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France’s Macron stirs confusion, criticism with Taiwan comments

#Frances #Macron #stirs #confusion #criticism #Taiwan #comments

French President Emmanuel Macron risks creating fresh confusion among his Western allies and encouraging China with his latest headline-grabbing foreign policy comments, this time on Taiwan, analysts say. 

Returning from a trip to China, the 45-year-old French leader told the US-based Politico site and France’s Les Echos newspaper that Europe shouldn’t be a “follower” of the United States in the event of conflict with China over Taiwan.

“The worst thing would be to think that we Europeans must be followers and adapt ourselves to the American rhythm and a Chinese overreaction,” Macron was quoted as saying.

He added that Europe “should not be caught up in a disordering of the world and crises that aren’t ours”.

Such comments could be seen as longstanding French foreign policy, which seeks to underline French autonomy, and they also reflect growing unease in Europe about the continent being sucked into a confrontation between China and the United States.

But many analysts and politicians in Europe and the United States questioned the timing — when Washington is investing billions in European security through its support for Ukraine, and when Western unity is seen as particularly important.

“In terms of communication, it’s a fiasco,” Antoine Bondaz, a China expert at the Foundation for Strategic Research, a Paris-based think-tank, told AFP. 

He said Macron had implied that Washington was responsable for tensions over Taiwan, rather than China.

“You have a revisionist power which wants to take control of Taiwan, which wants to change the status quo, but you present the United States as being responsible for the instability? It’s a complete reversal of the responsibility for the tensions,” Bondaz said.

He suggested the biggest impact would be China believing that France — and perhaps Europe — would not intervene if Beijing invaded and seized control of Taiwan.

“It weakens the deterrence,” Bondaz said. “And if there was one lesson that we should have learned from Ukraine, it’s that we didn’t succeed in deterring (Russian President Vladimir) Putin.”

– ‘Strategic nonsense’ –

In the United States, the White House on Monday sought to play down the controversy, saying the United States had a “terrific bilateral relationship” with France.

But Republican Senator Marco Rubio posted a video online suggesting that Washington should re-think its own priorities. 

“If Macron speaks for all of Europe, and their position now is, they’re not going to pick sides between the US and China over Taiwan, maybe then we should not be taking sides either . . . and (let them) handle Ukraine,” Rubio said.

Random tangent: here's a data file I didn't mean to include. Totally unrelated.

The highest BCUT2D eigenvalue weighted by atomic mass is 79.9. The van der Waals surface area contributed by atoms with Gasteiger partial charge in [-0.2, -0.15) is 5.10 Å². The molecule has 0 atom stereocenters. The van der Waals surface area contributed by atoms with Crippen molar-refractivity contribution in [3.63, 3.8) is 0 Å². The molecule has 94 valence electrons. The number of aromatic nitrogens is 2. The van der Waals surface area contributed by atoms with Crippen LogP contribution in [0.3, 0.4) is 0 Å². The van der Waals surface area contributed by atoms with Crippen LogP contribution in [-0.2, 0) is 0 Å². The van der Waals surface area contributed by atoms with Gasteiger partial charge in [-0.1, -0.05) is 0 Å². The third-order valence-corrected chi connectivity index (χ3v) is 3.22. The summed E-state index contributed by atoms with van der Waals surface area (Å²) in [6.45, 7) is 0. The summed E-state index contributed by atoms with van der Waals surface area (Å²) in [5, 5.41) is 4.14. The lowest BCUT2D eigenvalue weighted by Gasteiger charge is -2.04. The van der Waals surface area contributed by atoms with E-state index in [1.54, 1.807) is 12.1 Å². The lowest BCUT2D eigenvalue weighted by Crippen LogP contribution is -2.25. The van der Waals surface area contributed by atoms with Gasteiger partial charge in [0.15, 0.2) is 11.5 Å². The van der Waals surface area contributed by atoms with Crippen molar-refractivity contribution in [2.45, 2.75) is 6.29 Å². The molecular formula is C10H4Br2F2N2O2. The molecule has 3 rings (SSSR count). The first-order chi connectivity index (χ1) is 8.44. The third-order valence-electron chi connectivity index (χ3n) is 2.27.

Influential Republican Senator Lindsey Graham tweeted that Macron’s visit to Beijing “emboldens the communists and (Chinese) President Xi who seems to be hell bent on rewriting world order and taking Taiwan by force.” 

Ivo Daalder, the head of the Chicago Council on Global Affairs and a former advisor to US ex-president Barack Obama, also objected to Macron’s view that Europe should not get caught up “in crises that are not ours.” 

“But he is perfectly fine with relying on US security commitments to address crises like Ukraine in Europe. That’s not ‘strategic autonomy.’ That’s strategic nonsense,” Daalder wrote on Twitter.

Norbert Roettgen, a conservative German lawmaker and foreign policy expert, told Bild newspaper that “Macron seems to have completely lost his senses.”

– ‘Element of ego’ –

The French president’s office sought to downplay the comments on Tuesday.

“Europeans have their own interests and acknowledge them transparently and with loyalty towards their allies and international partners,” an aide said. 

“The president has often said that France is not equidistant between the United States and China. The United States is an ally. We share common values.” 

But other observers pointed to other past examples when Macron has antagonised allies, such as when he called the NATO military alliance “brain dead” in 2019 or when he suggested Putin should not be “humiliated” in Ukraine last year.

“A misunderstanding can be an explanation once,” Le Monde newspaper wrote on Tuesday. “But when it happens so often, it’s the way of conducting foreign policy that is at fault.”

Macron has often talked up his willingness to be “disruptive” as a political leader and he has sought to position himself as a visionary leader in Europe. 

But critics see him as out-of-touch and frequently over-confident in his own ability to influence others.

Mujtaba Rahman, a European affairs expert from the London-based Eurasia Group, said that the timing of Macron’s comments on Taiwan was “poor”.

But he added on Twitter that it was “most likely just Macron being Macron, thinking ahead in an interesting way but not measuring the immediate political impact of his words.” 

But for Bondaz “it’s his personality and there’s an element of ego.”

He argued Macron is “convinced that he understands better than diplomats and experts who are working on these issues every day.”

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